About 100 Girl Scouts filled some of Clemson University’s labs and classrooms on Feb. 25 to learn how they might seek careers in science, technology, engineering and math, also known as STEM.

About 100 Girl Scouts visited Clemson University for "Introduce a Girl to Engineering."

About 100 Girl Scouts visited Clemson University for “Introduce a Girl to Engineering.”

The Clemson programs PEER and WISE collaborated on “Introduce a Girl to Engineering” with Lockheed Martin and the Girl Scouts of South Carolina Mountains to Midlands. It was the collaboration’s 18th year.

The Girl Scouts attended sessions on chemical engineering, computer engineering, chemistry and civil engineering. Students also had lunch with PEER and WISE mentors, giving them an opportunity to see females and minorities pursuing STEM careers.

Most of the participants were in middle school, a time when researchers have found that peer pressure and other factors cause some girls to lose interest in STEM.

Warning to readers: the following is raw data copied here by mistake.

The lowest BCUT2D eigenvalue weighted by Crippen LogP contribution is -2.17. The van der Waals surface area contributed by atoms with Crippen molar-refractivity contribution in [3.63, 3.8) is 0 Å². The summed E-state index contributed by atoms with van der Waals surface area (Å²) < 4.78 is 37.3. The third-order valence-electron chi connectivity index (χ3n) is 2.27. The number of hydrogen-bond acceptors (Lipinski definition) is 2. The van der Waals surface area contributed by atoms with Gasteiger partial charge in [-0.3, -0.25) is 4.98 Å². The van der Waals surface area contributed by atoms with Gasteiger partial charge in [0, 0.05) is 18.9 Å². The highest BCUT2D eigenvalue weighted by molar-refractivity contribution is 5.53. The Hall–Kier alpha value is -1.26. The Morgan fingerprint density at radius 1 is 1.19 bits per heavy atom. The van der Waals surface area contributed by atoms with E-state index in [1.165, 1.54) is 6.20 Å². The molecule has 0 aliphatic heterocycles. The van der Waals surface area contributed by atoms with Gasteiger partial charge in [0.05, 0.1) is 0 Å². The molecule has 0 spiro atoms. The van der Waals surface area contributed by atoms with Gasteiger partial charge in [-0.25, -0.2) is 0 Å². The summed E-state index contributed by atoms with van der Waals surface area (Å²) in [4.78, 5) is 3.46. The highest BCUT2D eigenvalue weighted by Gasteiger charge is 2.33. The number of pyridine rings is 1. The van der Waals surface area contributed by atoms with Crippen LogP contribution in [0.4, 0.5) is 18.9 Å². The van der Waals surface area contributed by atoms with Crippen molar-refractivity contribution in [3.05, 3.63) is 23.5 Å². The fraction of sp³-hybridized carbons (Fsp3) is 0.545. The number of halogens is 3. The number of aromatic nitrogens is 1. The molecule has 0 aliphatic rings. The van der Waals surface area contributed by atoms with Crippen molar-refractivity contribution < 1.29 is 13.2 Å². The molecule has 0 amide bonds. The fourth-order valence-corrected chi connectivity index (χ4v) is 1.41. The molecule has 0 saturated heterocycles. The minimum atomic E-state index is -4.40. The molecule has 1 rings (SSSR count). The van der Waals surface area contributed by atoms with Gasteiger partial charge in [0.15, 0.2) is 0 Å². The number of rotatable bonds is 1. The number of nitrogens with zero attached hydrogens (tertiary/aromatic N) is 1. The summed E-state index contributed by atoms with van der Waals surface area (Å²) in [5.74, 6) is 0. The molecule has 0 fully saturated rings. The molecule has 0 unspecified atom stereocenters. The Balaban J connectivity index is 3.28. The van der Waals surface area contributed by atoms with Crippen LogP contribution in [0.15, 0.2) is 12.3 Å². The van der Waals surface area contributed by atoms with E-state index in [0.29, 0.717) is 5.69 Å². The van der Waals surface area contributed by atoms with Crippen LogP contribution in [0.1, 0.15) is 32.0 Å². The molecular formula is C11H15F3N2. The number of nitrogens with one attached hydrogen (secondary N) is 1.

Women comprise about half of all employed college graduates but represent just 28 percent of individuals with college degrees who are working in engineering and science, according to the National Science Board.

Girl Scouts posed for a picture during their visit to Clemson University.

Girl Scouts posed for a picture during their visit to Clemson University.

Serita Acker, the director of PEER and WISE, said that female under-representation in STEM fields has nothing to do with ability.

“Women do well in STEM academically, but many choose other majors when they reach college,” she said. “We want to change that by showing them role models who have been successful in STEM fields. It’s critical that we widen the talent pipeline from higher education to industry.”

This year’s theme was, “Engineers Dream Big!” You can see photos of this year’s event here.